I Spy: Seasons 1-3 - DVD review - VIDEO
If you've never seen the '60s intrigue drama I Spy, and haven't had the displeasure of having your brain cells infected by the abysmal big screen adaptation from a few years ago that starred Eddie Murphy and Owen Wilson, you're in for a treat: the entire series is now on DVD.
Oh, it was on DVD before, but there are two differences with this release. One, the entire series has been remastered, and two, the series is in order by season. The other releases featured individual DVDs that had random episodes on them. The entire series had been released (I think, anyway), but since they weren't in season order, it was rather odd.
Luckily, the new sets take care of that error. And those aren't the only two surprises on this set.
Packaging: No problem with the way each set is packaged (rather old-fashioned plastic boxes with the 5 DVDs inside), but there isn't any guide to tell you what the episodes are about! There's just a listing of the episodes on the back of the box. I guess this is where we thank sites like IMDb.com and TV.com for providing episode guides. Not much info on the extras either (more on that below).
Audio/Video: Though I sense some scratches on the opening credits, the picture and sound quality on these are great; probably the best these episodes have ever been seen.
Extras: This is the other surprise I hinted at above. There are actually seven commentaries on this set. I really didn't expect that many. I can't remember how many there were on the other sets, though I know Robert Culp did some on the "Robert Culp Collection" set. Culp appears on these commentaries (sorry, no Bill Cosby is to be found) and is very honest, blunt, and colorful. Some of the commentaries seem to be stories in general about the show and not specific to the episode being watched, like you see on most commentaries.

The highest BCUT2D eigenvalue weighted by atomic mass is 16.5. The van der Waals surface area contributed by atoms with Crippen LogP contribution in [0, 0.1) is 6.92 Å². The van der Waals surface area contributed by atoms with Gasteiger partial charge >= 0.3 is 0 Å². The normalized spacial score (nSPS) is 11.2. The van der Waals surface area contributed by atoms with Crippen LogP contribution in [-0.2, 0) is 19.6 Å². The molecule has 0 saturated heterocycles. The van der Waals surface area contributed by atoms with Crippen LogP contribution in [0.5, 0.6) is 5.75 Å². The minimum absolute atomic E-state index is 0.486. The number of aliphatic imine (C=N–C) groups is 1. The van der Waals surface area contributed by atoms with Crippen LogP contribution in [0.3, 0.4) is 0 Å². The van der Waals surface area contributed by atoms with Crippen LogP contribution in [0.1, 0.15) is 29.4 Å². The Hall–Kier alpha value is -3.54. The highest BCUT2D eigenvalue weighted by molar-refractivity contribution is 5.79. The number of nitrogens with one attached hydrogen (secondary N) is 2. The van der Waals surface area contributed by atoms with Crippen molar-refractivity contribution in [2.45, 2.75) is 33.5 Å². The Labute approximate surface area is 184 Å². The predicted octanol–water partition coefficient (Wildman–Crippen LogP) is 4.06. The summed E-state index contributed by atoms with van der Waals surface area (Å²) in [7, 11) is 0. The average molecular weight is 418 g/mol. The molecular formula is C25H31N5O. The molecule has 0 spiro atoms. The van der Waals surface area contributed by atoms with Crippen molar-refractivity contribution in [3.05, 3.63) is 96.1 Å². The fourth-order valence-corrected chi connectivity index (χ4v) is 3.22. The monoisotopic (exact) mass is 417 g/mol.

Misc.: One of the great aspects about I Spy was that it was one of the rare shows that actually filmed on location. So that means we get episodes where spies Kelly Robinson (Culp) and Alexander Scott (Cosby), posing as a tennis player and coach, go around the world to locations like Japan and Hong Kong and Mexico to fight bad guys (wow, a TV show about tennis and spies? It's like they tapped into my dreams). It was a quality show, produced by the people who also did The Dick Van Dyke Show and The Andy Griffith Show (including Sheldon Leonard), and very well done. The plots were rather topical, the action believable, and the humor infectious (Culp and Cosby are very comfortable with one another and ad lib quite a bit). The series spawned a TV reunion movie that, unlike most TV reunion movies, doesn't suck at all.
You can also watch full episodes of the show on Hulu. Below is the first episode, "So Long, Patrick Henry," with Ivan Dixon.